Priority areas for future action
Wood fuels will remain the main source of energy for most developing countries for the coming decade. Furthermore, taking into consideration the environmental concern raised by the international community on unbalanced CO2 emission from the massive combustion of fossil fuels, forest biomass is again called upon to play an important role in reducing the greenhouse effect and acid rain for developed countries.
It is under these two aspects: as an energy source in the poorest sectors of developing countries and as a sound environmental source of energy to fight against greenhouse and acid rain effects in developed countries that forest biomass has to be developed in the future.
Consequently, the MAIN OBJECTIVES of the NEW PROGRAMME OF ACTION FOR WOOD ENERGY to be initiated are:
a) to promote concerted action by the international community to assist developing countries in their energy transition where their forest biomass plays a key role in fostering their economic development and improving the welfare of their populations.
b) to develop sustainable wood energy systems for developed and developing countries to meet the energy needs of the communities as a way of reducing the unbalanced emission of CO2 and so fight greenhouse and acid rain effects.
The POLICY AREAS for concerted action in the future can be categorized according to the NPA scheme which is still valid.
Assessment and planning:
- maintain monitoring and assessment of forest resources for woodfuel production;
- carry out wood fuel surveys at local, regional and national level to assess wood energy situation;
- undertake market studies of supply and demand of fuelwood/charcoal;
- introduce wood energy in the national energy programmes and balances;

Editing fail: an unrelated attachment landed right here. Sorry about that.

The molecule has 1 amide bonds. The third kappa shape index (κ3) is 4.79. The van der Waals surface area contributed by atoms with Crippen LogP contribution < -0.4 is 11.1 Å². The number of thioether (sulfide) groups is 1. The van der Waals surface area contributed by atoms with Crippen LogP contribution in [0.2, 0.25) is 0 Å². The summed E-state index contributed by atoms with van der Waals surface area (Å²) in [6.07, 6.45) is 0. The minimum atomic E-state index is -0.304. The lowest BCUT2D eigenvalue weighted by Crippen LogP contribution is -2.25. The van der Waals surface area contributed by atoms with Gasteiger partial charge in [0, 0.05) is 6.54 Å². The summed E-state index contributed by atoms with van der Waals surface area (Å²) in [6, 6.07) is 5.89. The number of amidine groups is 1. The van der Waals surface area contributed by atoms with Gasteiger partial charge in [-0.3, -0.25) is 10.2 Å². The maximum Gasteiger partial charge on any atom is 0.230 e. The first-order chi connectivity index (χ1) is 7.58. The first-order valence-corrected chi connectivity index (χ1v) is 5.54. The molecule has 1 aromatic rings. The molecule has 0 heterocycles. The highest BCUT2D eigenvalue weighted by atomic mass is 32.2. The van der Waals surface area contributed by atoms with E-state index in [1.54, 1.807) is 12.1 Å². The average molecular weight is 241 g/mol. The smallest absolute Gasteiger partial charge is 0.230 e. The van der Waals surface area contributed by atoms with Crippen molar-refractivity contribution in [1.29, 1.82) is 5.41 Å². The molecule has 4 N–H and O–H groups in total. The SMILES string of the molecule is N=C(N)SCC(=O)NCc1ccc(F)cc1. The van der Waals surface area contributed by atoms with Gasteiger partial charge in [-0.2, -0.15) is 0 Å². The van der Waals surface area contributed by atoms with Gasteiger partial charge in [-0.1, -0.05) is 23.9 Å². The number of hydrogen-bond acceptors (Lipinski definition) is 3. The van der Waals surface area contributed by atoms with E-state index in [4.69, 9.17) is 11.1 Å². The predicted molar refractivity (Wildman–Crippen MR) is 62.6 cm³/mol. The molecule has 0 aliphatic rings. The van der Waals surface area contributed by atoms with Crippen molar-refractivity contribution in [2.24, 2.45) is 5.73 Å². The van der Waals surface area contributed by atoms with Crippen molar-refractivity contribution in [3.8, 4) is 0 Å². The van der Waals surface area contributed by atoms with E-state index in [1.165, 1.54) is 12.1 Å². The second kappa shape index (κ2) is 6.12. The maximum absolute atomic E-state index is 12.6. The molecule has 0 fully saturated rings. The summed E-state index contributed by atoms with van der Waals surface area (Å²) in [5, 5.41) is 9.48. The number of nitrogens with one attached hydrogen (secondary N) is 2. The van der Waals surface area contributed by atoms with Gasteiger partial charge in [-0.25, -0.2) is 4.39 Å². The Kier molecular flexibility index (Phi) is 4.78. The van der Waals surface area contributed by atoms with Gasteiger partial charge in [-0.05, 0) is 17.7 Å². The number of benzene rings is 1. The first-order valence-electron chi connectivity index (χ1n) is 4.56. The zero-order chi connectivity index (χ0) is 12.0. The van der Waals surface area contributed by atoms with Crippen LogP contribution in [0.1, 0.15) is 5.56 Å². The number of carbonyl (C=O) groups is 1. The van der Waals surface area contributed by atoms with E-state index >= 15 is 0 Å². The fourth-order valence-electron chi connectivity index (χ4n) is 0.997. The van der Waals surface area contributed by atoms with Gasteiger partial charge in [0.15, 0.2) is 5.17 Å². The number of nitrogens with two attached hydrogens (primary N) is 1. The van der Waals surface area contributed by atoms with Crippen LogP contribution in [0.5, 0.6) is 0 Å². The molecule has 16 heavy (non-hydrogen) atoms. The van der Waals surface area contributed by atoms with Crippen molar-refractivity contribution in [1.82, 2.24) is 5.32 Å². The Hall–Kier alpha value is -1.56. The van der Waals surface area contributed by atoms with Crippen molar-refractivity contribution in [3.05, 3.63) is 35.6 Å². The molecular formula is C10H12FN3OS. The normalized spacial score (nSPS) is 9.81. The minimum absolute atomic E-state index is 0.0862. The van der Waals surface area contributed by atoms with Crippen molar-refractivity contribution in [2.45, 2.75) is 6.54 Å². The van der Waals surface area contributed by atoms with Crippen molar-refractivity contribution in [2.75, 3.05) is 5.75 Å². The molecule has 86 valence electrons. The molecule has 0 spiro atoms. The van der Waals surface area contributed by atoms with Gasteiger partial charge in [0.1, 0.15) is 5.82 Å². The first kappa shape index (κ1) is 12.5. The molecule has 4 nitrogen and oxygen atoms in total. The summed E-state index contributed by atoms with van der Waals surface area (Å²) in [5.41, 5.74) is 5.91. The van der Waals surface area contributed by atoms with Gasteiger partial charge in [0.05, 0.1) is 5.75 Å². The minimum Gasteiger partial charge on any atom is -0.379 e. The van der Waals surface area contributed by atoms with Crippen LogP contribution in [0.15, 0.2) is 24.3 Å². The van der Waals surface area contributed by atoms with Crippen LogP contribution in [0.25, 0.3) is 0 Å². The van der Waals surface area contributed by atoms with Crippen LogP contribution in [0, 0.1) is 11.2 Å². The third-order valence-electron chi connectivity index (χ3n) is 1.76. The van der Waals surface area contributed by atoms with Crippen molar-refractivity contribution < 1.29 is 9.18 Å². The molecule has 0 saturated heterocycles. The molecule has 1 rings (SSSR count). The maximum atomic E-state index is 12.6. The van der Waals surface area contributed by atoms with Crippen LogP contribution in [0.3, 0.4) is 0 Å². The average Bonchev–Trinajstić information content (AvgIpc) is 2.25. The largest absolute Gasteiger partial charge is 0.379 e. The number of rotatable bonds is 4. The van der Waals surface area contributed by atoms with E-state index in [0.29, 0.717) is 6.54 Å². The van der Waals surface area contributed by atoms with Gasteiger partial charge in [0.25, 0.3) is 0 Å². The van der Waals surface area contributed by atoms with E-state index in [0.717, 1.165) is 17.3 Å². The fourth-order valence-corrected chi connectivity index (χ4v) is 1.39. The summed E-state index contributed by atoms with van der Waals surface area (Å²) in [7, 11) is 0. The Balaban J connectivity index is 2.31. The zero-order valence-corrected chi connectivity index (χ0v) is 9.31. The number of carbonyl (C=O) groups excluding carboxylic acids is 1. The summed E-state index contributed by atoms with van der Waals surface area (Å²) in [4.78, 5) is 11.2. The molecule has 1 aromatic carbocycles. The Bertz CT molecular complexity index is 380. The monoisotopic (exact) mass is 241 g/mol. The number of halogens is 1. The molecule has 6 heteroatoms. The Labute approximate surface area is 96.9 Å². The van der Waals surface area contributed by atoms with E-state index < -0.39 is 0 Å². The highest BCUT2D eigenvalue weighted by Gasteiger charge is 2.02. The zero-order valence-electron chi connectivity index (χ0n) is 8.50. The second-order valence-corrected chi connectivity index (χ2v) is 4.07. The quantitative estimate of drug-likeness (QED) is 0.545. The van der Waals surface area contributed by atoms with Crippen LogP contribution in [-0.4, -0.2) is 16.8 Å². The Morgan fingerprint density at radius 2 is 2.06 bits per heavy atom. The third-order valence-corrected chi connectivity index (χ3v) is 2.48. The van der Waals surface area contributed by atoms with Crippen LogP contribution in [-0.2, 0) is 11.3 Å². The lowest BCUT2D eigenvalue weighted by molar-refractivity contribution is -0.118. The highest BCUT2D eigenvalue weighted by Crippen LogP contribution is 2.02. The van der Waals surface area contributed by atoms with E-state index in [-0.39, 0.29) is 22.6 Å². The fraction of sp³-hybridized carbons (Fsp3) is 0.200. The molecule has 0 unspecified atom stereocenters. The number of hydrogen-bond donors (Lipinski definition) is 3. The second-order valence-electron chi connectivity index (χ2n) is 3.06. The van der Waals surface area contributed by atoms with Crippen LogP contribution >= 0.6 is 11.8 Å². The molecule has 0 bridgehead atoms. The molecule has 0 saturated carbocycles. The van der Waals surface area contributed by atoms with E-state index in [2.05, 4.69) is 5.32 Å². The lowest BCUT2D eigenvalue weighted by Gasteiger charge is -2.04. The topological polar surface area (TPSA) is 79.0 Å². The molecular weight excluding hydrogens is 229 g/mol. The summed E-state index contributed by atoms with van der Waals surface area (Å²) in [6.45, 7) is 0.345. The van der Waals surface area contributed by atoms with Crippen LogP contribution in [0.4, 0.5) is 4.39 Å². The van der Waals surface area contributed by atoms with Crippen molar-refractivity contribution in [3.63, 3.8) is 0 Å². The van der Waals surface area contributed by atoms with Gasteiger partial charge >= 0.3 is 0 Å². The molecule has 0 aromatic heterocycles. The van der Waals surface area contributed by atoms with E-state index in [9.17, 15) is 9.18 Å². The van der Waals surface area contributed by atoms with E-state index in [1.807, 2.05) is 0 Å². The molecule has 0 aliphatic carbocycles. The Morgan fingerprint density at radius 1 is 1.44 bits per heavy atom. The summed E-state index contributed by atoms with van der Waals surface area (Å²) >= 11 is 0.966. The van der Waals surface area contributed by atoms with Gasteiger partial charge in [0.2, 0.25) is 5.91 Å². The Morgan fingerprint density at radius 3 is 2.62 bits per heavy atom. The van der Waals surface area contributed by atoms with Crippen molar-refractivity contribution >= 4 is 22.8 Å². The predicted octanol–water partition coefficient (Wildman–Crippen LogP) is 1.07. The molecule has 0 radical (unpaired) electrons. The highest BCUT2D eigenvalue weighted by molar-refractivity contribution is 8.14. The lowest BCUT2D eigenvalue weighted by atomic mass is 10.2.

- incorporate wood energy aspects into national statistics;
- assess environmental and socio-economic aspects;
- implement wood energy planning exercises at decentralized and national level;
- establish national wood energy policies and programmes;
- create adequate multidisciplinary institutions or working groups needed to manage wood energy matters;
- support the development of decentralized and integrated wood energy systems using rural communities as a center of development to ensure sustainable production, supply and use of fuelwood/charcoal;
- involve local institutions and NGO's and ensure people's participation in wood energy projects;
- introduce more activities for gender analysis and women's participation;
- adjust legislative and financial aspects to promote and encourage the rational and efficient use of wood energy.
Research, development and demonstration:
- undertake research activities on suitable local and high yield species for fuelwood/charcoal production and use;
- implement demonstration units of decentralized wood energy systems;
- continue the research and development (R & D) activities on improved wood energy conversion devices for households, but particularly for rural industries and village applications;
- assess and monitor health and environmental aspects of use of wood fuels;
- develop suitable fuelwood/charcoal substitutes.
Transfer, adaptation and application of mature technologies: